by Mary Beth Franklin
Monday, January 25, 2010
You'll find lots of new deductions, credits and expanded eligibility rules when you prepare your 2009 tax return.
There's no denying that 2009 was a challenging year for millions of Americans. But filling out your 2009 tax return could bring some welcome relief in the form of a big refund. There are a slew of new and expanded tax breaks for home buyers and car buyers, college students and their parents, homeowners who installed energy-efficient improvements, and the unemployed. Together, these tax savings are expected to boost average tax refunds above last year's level of about $2,800, says IRS spokeswoman Nancy Mathis. The sooner you file, the sooner you'll get your money back.
Here are highlights of what's new for 2009 tax returns.
More parents and students can use a federal education credit to offset part of the cost of college under the new American Opportunity Credit. The maximum $2,500 credit is available to eligible taxpayers who paid at least $4,000 in qualified college tuition, fees and required course materials, including books, in 2009. The full credit is available to individuals with incomes up to $80,000, phasing out above that level and disappearing completely at $90,000. (For married couples filing jointly, the full credit is available to those with incomes up to $160,000 and disappears above $180,000.) Those income limits are higher than under the existing Hope and Lifetime Learning credits.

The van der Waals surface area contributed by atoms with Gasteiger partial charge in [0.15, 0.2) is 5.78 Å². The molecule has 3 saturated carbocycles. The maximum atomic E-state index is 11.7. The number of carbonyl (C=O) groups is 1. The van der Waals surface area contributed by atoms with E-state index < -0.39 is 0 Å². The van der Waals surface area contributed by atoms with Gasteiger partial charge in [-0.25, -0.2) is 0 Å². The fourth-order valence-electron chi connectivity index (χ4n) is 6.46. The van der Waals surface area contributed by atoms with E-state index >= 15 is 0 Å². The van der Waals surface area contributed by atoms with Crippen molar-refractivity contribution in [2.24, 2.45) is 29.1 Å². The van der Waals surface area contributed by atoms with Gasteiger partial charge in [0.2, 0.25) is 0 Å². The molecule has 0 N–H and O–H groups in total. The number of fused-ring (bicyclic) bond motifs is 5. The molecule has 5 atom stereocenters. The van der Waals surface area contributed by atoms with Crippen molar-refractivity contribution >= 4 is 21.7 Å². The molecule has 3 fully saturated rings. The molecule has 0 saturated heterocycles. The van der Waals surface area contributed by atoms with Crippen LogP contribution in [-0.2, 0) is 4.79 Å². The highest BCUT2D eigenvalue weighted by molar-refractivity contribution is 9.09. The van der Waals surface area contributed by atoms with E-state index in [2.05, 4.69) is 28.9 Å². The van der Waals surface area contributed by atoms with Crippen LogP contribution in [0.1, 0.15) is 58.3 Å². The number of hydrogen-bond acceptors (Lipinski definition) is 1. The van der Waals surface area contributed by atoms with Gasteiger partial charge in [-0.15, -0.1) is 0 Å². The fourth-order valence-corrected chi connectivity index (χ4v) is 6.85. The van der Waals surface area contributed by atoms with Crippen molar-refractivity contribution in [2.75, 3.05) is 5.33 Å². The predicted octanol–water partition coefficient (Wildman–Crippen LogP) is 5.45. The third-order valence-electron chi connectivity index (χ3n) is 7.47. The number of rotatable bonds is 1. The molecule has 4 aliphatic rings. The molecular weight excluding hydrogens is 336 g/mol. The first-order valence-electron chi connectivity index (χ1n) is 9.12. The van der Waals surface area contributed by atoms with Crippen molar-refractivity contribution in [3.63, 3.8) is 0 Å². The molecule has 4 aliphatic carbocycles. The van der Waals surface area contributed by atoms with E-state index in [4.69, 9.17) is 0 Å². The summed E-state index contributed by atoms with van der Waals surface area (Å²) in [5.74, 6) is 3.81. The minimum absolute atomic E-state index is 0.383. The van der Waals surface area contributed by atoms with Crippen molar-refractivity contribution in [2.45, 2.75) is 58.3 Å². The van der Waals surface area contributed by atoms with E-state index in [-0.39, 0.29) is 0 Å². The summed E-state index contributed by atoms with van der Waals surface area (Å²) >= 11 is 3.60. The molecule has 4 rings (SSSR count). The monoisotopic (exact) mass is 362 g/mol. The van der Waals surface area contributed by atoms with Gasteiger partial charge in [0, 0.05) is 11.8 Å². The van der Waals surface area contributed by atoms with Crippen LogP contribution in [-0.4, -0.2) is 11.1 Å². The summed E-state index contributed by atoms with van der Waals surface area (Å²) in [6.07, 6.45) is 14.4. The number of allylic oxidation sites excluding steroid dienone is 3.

If you claim the credit and owe no tax, you may receive a refund of 40% of the credit, up to a maximum of $1,000 for each eligible student. Other education credits are not refundable. The American Opportunity Credit can be applied only to expenses paid during the first four years of college. Graduate students are not eligible for this new credit, but they still qualify for the Lifetime Learning credit, of up to $2,000 per household, or a tuition-and-fees deduction of up to $4,000. (A credit, which reduces your tax bill dollar for dollar, is more valuable than a deduction, which merely reduces the amount of income that is taxed.)
Parents of some college freshmen and sophomores should bypass the new American Opportunity Credit and opt instead for the supercharged Hope Credit available to students in Midwestern seven states affected by 2008's flooding disaster (Arkansas, Illinois, Indiana, Iowa, Missouri, Nebraska, and Wisconsin). The top credit on 2009 returns for qualified students is $3,600.
If you weatherized your home or bought alternative-energy equipment in 2009, you may qualify for either of two expanded home-energy credits, regardless of your income.
You may claim a credit worth 30% of the cost of eligible home improvements on your principal residence, up to a maximum $1,500. The cost of certain high-efficiency heating and air-conditioning systems, water heaters and stoves used for home heating qualify for the credit, along with labor costs for installing them. The cost of energy-efficient windows, doors, skylights and insulation also count, but installation costs do not. You would have to spend at least $5,000 to qualify for the full $1,500 credit.